Declaration of War
jr167163e at mail1.umt.edu
Tue Aug 30 15:26:54 PDT 2005
I'll limit this to original meaning. The President swears or affirms that s/he will "protect and defend the Constitution" and is granted the power of Commander in Chief of the Armed Forces. Art. II secs. 1, 2. The United States shall . . . protect each [State] against invasion. . . ." Art. IV, sec. 4.
The Framers were faced with a history of abuses of war-making power by past sovereigns. Parliament on occasion, limited the war-making power of the sovereign by refusing to vote supplies to the crown. [In 1625, for example, Parliament refused to vote supplies to Charles I who was at war with Spain.] The English Bill of Rights, however, did not limit the power of the King to make war, except to prohibit the keeping of a standing army and to prohibit the King from raising funds from his subjects without the consent of Parliament. Quartering of soldiers (a kind of tax on the people who quartered them, and thus a means of paying for the army) was also prohibited.
So the executive was worthy of being reined in by 1787. But the Framers could not rein him in fully, because to deprive him of the power to defend the US against attack would leave the US open to attack from foreign powers, including the Indian tribes. Would anyone argue that FDR could not, following the Pearl Harbor attack, direct the army and navy to find the Japanese fleet and sink as much of it as possible, prior to Congress's declaration of war?
In light of his power as CinC and his power and duty to protect against invasion, the President has a limited war making power. S/he may defend the US against an actual, imminent, or threatened invasion. S/he may probably defend US territory and citizens against an actual, imminent, or threatened attack, since that would often involve an attack upon members of the US armed forces, triggering the CinC power.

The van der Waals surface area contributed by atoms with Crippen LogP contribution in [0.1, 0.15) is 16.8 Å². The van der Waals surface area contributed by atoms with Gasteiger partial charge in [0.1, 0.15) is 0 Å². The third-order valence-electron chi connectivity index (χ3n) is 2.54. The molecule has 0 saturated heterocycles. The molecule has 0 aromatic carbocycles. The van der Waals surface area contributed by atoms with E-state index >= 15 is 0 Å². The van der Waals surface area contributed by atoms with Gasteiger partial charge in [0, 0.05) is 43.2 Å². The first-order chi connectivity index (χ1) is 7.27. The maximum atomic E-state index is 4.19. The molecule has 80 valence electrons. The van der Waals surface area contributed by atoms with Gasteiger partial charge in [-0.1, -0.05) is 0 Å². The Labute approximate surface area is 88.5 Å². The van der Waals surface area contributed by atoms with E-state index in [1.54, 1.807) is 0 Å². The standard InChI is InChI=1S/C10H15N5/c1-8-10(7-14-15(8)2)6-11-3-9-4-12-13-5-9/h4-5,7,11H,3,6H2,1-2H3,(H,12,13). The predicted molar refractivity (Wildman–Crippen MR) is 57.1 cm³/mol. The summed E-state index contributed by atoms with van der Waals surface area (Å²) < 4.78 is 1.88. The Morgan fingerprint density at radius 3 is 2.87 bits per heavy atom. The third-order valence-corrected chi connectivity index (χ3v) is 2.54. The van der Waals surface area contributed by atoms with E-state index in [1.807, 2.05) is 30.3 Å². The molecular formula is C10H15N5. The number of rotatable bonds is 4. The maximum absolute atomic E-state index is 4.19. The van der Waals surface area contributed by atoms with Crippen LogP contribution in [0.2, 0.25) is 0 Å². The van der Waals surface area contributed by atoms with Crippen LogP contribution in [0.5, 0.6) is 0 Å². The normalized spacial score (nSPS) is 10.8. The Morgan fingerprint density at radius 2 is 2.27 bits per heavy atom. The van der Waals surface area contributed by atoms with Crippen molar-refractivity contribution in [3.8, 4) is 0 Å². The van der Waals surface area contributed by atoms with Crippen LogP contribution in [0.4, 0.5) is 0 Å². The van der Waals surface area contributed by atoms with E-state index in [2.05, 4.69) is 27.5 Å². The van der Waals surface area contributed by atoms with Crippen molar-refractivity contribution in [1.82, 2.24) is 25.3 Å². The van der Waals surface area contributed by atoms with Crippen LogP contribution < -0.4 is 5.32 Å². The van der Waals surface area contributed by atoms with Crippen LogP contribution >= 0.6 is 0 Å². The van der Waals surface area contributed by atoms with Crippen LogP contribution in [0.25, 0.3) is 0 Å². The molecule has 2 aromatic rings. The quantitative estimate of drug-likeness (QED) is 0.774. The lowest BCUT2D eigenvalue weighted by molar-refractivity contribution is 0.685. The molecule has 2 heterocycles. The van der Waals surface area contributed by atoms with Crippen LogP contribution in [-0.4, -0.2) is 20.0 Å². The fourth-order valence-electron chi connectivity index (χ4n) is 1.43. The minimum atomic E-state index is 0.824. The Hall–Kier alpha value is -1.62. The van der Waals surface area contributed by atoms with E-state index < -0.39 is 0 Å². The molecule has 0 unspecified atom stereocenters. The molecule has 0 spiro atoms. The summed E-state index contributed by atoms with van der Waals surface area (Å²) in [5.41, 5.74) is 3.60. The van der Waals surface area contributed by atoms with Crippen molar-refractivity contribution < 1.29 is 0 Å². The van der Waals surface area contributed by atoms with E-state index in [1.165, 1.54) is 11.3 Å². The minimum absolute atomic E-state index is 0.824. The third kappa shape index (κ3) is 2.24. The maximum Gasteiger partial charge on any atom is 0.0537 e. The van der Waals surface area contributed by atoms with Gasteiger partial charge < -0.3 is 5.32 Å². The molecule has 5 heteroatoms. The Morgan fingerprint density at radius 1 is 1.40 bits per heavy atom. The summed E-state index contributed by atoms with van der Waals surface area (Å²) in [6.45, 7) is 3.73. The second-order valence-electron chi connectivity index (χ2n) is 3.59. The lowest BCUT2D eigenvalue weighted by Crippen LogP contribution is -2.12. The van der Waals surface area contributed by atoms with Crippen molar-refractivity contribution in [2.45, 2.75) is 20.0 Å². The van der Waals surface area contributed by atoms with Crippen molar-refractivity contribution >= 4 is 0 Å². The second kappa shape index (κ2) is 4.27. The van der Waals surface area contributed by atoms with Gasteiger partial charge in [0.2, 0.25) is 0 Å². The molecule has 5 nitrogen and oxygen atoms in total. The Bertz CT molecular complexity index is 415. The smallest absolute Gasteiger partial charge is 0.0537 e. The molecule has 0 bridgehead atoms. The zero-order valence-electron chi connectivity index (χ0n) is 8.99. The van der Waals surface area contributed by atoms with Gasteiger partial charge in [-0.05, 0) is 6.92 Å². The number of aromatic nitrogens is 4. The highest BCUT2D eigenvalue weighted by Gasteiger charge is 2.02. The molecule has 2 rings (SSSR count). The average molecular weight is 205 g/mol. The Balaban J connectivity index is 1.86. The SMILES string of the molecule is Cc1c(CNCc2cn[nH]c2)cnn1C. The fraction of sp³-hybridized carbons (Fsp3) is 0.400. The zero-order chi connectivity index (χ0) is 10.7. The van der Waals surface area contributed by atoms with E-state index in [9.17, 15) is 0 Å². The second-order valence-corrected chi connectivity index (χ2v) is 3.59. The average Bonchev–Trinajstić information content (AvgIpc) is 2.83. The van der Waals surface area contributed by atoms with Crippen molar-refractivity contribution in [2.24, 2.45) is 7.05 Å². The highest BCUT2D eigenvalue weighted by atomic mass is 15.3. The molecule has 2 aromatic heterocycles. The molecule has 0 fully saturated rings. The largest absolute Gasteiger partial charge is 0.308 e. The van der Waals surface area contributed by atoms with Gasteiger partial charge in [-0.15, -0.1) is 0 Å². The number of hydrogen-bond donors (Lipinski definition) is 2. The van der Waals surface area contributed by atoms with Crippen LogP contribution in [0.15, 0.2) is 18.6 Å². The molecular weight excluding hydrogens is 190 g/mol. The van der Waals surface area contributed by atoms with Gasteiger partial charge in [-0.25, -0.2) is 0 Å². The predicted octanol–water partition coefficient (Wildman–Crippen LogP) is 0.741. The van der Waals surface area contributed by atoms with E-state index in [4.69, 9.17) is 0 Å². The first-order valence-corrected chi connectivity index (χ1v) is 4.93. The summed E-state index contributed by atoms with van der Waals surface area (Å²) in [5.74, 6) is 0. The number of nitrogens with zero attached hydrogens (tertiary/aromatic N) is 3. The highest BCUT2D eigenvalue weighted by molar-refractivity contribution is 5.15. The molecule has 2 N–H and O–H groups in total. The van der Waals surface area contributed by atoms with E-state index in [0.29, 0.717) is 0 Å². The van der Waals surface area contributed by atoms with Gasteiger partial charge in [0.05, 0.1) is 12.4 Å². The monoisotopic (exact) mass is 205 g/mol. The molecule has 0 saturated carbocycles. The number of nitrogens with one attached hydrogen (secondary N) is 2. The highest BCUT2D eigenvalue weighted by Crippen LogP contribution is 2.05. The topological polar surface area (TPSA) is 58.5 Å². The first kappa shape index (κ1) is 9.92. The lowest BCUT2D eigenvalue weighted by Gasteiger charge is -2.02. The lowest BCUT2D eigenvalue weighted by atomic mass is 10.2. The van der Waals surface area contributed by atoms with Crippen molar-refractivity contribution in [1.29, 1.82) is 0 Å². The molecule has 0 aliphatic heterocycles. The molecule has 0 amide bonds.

In contrast, the President cannot use war to advance his or her view of national interests, that is to say as a foreign policy tool, whether pursuant to a UN resolution or not, without the consent of Congress.
So, if Pres. Chavez were planning an attack American territory, yes, the President could constitutionally order his assassination or, to put it in a less flammatory way, the President could order a pre-emptive strike on the CinC of Venezuela's armed forces in order to prevent an attack on the US. If, on the other hand, Pres. Chavez decided to turn off the oil spigot, the President has to go to Congress.
In any event, Congress always holds the cards or, more precisely, the purse strings, since it may decline to fund, or fully fund, the armed forces. This, however, takes courage, which is a power that Article I failed to confer upon Congress.
Prof. Jeffrey T. Renz
School of Law
The University of Montana
Missoula, Montana 59812
jeff.renz at umontana.edu
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